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On Blu-ray/DVD/VOD: VIVARIUM (2020) and THE TRAITOR (2020)

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VIVARIUM
(Ireland/Belgium/Denmark - 2020)

There's about enough material for a 20-minute short film in this tiresome sci-fi/horror suburban nightmare, but once it establishes what's going on, it just has nowhere else to go and nothing else to say. It wants to be something akin to a feature-length BLACK MIRROR episode with Kafka-esque undertones that incorporates a bit of the novel The Midwich Cuckoos and its classic film adaptation VILLAGE OF THE DAMNED, but its messaging is ham-fisted, shallow, and juvenile, the kind of thing a writer would scrap after sleeping on it and looking at it again in the morning with fresh eyes. Schoolteacher Gemma (Imogen Poots) and her groundskeeper boyfriend Tom (Jesse Eisenberg) are house-hunting and discover a new gated community called Yonder. They're met by very odd but persuasive realtor Martin (Jonathan Aris), who has them follow him in their car through neighborhoods of endless streets with hundreds of identical green houses. "You're Home Now," says the ominous billboard at Yonder's entrance, and Martin seems hurt when Gemma and a snarky Tom aren't immediately taken with what he insists is their "forever home" with the address "9." Gemma and Tom check out the backyard with the same privacy fence and perfectly landscaped lawn as every other, and when they go back in the house, Martin is nowhere to be found and his car is gone. They drive around for hours looking for Yonder's exit (Tom annoys Gemma by arrogantly asking "Want me to drive?" as if that's why they can't find a way out), and keep ending up back at 9. When they walk around and find a house with the lights on, they enter through its back door to find themselves back at 9 just the way they left it. There's hundreds of vacant homes, no way out, no phone reception, and as the days goes on, they're left packages of flavorless, vacuum-sealed food and other necessities, until one day the care package contains something else: a baby, with the instructions "Raise the child and be released."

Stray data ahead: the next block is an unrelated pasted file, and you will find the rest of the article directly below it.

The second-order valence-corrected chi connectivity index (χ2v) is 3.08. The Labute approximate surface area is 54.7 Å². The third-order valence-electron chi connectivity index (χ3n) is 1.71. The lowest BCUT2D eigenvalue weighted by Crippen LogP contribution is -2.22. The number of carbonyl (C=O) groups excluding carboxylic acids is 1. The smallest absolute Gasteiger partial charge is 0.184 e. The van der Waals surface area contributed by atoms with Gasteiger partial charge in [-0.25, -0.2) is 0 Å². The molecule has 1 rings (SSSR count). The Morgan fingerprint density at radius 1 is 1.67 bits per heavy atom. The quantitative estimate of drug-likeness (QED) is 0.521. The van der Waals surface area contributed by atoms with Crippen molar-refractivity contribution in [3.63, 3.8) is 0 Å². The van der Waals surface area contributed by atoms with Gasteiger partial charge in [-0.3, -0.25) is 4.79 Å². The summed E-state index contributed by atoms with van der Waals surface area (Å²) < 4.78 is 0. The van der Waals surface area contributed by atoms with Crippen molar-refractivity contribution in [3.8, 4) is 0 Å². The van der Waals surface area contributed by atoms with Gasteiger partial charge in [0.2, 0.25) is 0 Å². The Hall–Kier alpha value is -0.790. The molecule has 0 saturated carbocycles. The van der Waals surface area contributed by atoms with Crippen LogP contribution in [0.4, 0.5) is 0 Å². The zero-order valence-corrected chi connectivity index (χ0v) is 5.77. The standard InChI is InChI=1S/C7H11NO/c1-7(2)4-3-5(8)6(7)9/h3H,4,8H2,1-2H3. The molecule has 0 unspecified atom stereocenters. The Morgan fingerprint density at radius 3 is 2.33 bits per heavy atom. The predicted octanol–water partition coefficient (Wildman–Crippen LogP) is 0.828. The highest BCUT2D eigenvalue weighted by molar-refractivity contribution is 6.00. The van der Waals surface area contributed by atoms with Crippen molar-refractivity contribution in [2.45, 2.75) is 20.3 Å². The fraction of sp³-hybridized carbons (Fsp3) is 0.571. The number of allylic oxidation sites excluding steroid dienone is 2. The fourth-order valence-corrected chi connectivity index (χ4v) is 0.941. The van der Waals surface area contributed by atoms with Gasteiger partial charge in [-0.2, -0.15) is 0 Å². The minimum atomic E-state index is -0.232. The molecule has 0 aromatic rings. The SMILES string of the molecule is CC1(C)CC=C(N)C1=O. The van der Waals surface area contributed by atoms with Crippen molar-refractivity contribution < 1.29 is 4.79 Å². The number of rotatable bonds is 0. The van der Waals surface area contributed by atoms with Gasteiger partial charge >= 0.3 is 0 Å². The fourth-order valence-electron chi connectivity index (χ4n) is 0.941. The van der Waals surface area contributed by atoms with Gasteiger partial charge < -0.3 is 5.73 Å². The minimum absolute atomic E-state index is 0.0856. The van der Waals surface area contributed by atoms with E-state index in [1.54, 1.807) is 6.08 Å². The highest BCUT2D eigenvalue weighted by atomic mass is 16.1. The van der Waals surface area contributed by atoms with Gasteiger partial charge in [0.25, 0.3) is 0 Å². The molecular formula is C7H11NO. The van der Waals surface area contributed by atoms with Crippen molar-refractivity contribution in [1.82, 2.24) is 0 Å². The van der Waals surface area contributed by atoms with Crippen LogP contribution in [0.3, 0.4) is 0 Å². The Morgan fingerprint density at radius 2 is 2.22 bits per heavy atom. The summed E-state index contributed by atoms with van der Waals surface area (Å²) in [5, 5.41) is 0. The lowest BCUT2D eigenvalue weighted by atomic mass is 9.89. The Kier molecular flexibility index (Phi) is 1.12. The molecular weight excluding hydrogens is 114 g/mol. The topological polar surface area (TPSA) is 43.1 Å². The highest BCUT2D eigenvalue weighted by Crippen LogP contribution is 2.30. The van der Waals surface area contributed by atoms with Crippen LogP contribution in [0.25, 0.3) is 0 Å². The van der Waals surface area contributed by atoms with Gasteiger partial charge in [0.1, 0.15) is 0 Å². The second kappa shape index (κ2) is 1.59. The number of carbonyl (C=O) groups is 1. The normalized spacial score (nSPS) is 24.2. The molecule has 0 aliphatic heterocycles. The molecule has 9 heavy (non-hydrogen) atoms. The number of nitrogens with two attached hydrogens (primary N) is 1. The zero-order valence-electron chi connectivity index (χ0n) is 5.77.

Cut to some time later, and the baby is now an eight-year-old boy (Senan Jennings), though it's only been a few months and he's growing at the several-years-to-one rate similar to a dog. The boy insists Gemma and Tom are his parents, he mimics their words, mannerisms, and actions, spies on them having sex, and speaks in a voice that's an electronically-enhanced mix of both Poots' and Eisenberg's voices (an unsettling effect the first time, not so much over the next hour). He emits a piercing scream when he doesn't get his way, spends hours watching what looks like a hypnotic screensaver on TV, and soon drives a wedge between the couple, with Tom even suggesting they kill him at one point. Gemma attempts to bond with the child, while Tom spends days and weeks digging a bottomless hole in the front yard. Directed by Lorcan Finnegan and written by Garret Shanley, VIVARIUM makes some facile points about the bland sameness and homogeneity of planned, gated communities, the day-in/day-out grind of life (Tom's symbolically digging his own grave! Get it?), doesn't seem to have a very positive view of raising children, and just tediously spins its wheels after a promising start. It's a half-baked concept in search of a story, and it's not immune to horror movie cliches (when Gemma screams "I want to go home," the glaring boy replies with the sinister proclamation "You are home!"). By the time it finally reaches its finish--and you'll see the ending coming long before Gemma and Tom do--it's just an exhausting, pointless waste of time that its capable stars can't salvage. (R, 99 mins)



THE TRAITOR
(Italy/Brazil/Germany/France - 2019; US release 2020)